After his first year at the helm, Ontario Teachers Pension Plan CEO Jo Taylor must be heaving a sigh of relief. Rising above the impact of the pandemic, the C$221.2 billion (US$173 billion) public pension fund posted an 8.6% annual return in 2020 with the performance of its equity investments more than offsetting disappointing results in real estate. Global SWF has identified key areas of growth OTPP is exploring to maintain its strong momentum: venture capital in disruptive tech and diversification in Asian markets led by its growing team in Singapore.
While the fund tracked below its benchmark of 10.7%, Global SWF data show that OTPP is the joint second best performer of Canada’s top seven public pension funds alongside CDPQ, with a compound annual growth rate of 8.0% over the past six years. This strong growth rate puts it behind CPP Investments on 9.4% but well ahead of Ontario stablemate OMERS on 6.5%. OTPP's net assets grew C$13.8 billion over 2019 and the fund earned C$18.0 billion in investment income in 2020.
Exiting Sovereign Debt at the Right Time, but Covid Weighs on RE
In fixed income, OTPP responded to negative yield sovereign debt exposure by cutting its bond holdings in developed markets, having taken advantage of a rally in the first half of the year. As a result, fixed income assets totaled C$34.6 billion at the end of 2020, compared to C$93.1 billion at end-2019. By diversifying its bond portfolio and securing strong returns in H1, OTPP chalked up a return of 20.7% in FIT, slightly exceeding the benchmark return. OTPP is distributing the C$10 billion earned from bond sales in 2020 across asset classes, including increasing private credit and broadening activity in private equity.
Areas of weakness included real estate, which saw a negative yield of -13.7% against a -4.7% benchmark. The asset class saw a four-year average return of just 0.9%, well below the 4.3% benchmark. While property prices weakened in the face of the pandemic, the large Canadian shopping mall portfolio was vulnerable to the impact of the crisis. Operating income for real estate was down 30% due to a rise in vacancies and rent abatements. Yet, this segment is expected to snap back with robust growth once retail resumes activity as lockdown measures are eased. On the upside, OTPP beat benchmarks in both public and private equity, which together represented 38% of AUM and delivered a combined one-year return of 13.2%.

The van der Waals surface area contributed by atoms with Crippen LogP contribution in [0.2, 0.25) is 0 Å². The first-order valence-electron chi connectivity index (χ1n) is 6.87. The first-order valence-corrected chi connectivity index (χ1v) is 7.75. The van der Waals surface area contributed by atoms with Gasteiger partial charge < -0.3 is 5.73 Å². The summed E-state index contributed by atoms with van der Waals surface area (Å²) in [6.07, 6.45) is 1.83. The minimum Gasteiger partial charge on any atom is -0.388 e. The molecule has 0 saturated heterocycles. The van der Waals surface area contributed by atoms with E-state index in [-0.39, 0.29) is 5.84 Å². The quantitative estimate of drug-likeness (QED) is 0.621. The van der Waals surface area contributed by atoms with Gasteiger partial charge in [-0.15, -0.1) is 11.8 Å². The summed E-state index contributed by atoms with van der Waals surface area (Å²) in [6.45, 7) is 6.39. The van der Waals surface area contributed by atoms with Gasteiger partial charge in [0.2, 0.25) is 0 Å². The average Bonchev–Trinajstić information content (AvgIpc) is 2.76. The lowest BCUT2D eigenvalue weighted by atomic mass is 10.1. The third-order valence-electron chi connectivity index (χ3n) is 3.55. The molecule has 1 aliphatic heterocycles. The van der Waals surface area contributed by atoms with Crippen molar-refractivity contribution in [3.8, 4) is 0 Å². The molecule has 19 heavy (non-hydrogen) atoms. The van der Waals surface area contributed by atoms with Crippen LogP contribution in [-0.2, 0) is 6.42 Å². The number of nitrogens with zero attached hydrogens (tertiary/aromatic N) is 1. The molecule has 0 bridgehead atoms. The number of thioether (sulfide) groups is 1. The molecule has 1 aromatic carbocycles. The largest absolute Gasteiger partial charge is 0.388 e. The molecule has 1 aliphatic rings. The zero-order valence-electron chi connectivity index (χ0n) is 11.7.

OTPP Looks to Innovation VC and Asian Infra
The segment that outshone the rest in terms of returns was the Teachers Innovation Platform (TIP) venture capital portfolio, which launched in April 2019. Although at C$3.2 billion it represented just 2% of AUM, innovation assets posted a 16.3% return. The creation of the platform corresponded with a cut in OTPP’s allocation to hedge funds from 8% to 6% of AUM, indicating that the TIP is set to drive VC growth within the portfolio.
The first TIP investment was Elon Musk’s SpaceX, which this month saw its test rocket suffer another catastrophic malfunction – an illustration of the inherent risks of disruptive innovation, as well as the potential significant rewards. OTPP is undeterred by the technical teething problems in rocketry with its mind set on the growth potential of SpaceX's Starlink satellite internet constellation.
Other TIP targets focus on artificial intelligence applications in autonomous vehicles, energy storage and finance, data management, semiconductors and online tutoring – areas of market disruption that have been boosted by the pandemic.
Tech VC is not the only area where OTPP is advancing its interests. Asian infrastructure is also getting increasing attention. Global SWF notes that OTPP has been steadily building up its Singapore office, with most of the staff focusing on infrastructure and natural resources. We expect the office to be central to the fund’s push into these sectors in Asia.
OTPP joined Abu Dhabi’s ADIA in November to back Equis Development’s plans to develop US$1.2 billion of energy and waste infrastructure projects in the region. It has also committed US$250 million to India’s NIIF Master Fund with co-investment rights of up to US$750 million, signalling a potential advancement into the country’s growing road and utility infrastructure. In the region’s developed markets, OTPP has deployed around US$900 million in Australian agriculture.